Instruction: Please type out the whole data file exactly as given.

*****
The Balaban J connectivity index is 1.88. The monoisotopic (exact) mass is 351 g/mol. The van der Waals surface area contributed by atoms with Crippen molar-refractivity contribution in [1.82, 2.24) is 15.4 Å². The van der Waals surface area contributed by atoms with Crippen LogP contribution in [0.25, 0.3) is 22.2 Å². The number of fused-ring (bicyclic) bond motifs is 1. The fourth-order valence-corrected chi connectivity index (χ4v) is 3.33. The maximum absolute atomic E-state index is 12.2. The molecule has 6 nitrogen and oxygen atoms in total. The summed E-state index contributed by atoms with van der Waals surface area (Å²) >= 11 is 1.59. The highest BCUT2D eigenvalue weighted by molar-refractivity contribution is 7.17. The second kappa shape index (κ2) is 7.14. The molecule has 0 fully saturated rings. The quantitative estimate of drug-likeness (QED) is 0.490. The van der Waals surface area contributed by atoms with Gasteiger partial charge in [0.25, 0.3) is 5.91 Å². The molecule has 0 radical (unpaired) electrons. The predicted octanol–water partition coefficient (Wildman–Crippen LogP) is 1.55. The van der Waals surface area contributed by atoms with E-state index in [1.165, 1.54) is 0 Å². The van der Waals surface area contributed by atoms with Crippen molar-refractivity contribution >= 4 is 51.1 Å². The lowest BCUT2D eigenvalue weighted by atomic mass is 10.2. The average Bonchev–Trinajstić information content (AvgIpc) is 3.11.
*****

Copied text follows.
The Balaban J connectivity index is 1.88. The monoisotopic (exact) mass is 351 g/mol. The van der Waals surface area contributed by atoms with Crippen molar-refractivity contribution in [1.82, 2.24) is 15.4 Å². The van der Waals surface area contributed by atoms with Crippen LogP contribution in [0.25, 0.3) is 22.2 Å². The number of fused-ring (bicyclic) bond motifs is 1. The fourth-order valence-corrected chi connectivity index (χ4v) is 3.33. The maximum absolute atomic E-state index is 12.2. The molecule has 6 nitrogen and oxygen atoms in total. The summed E-state index contributed by atoms with van der Waals surface area (Å²) >= 11 is 1.59. The highest BCUT2D eigenvalue weighted by molar-refractivity contribution is 7.17. The second kappa shape index (κ2) is 7.14. The molecule has 0 fully saturated rings. The quantitative estimate of drug-likeness (QED) is 0.490. The van der Waals surface area contributed by atoms with Gasteiger partial charge in [0.25, 0.3) is 5.91 Å². The molecule has 0 radical (unpaired) electrons. The predicted octanol–water partition coefficient (Wildman–Crippen LogP) is 1.55. The van der Waals surface area contributed by atoms with E-state index in [1.165, 1.54) is 0 Å². The van der Waals surface area contributed by atoms with Crippen molar-refractivity contribution >= 4 is 51.1 Å². The lowest BCUT2D eigenvalue weighted by atomic mass is 10.2. The average Bonchev–Trinajstić information content (AvgIpc) is 3.11.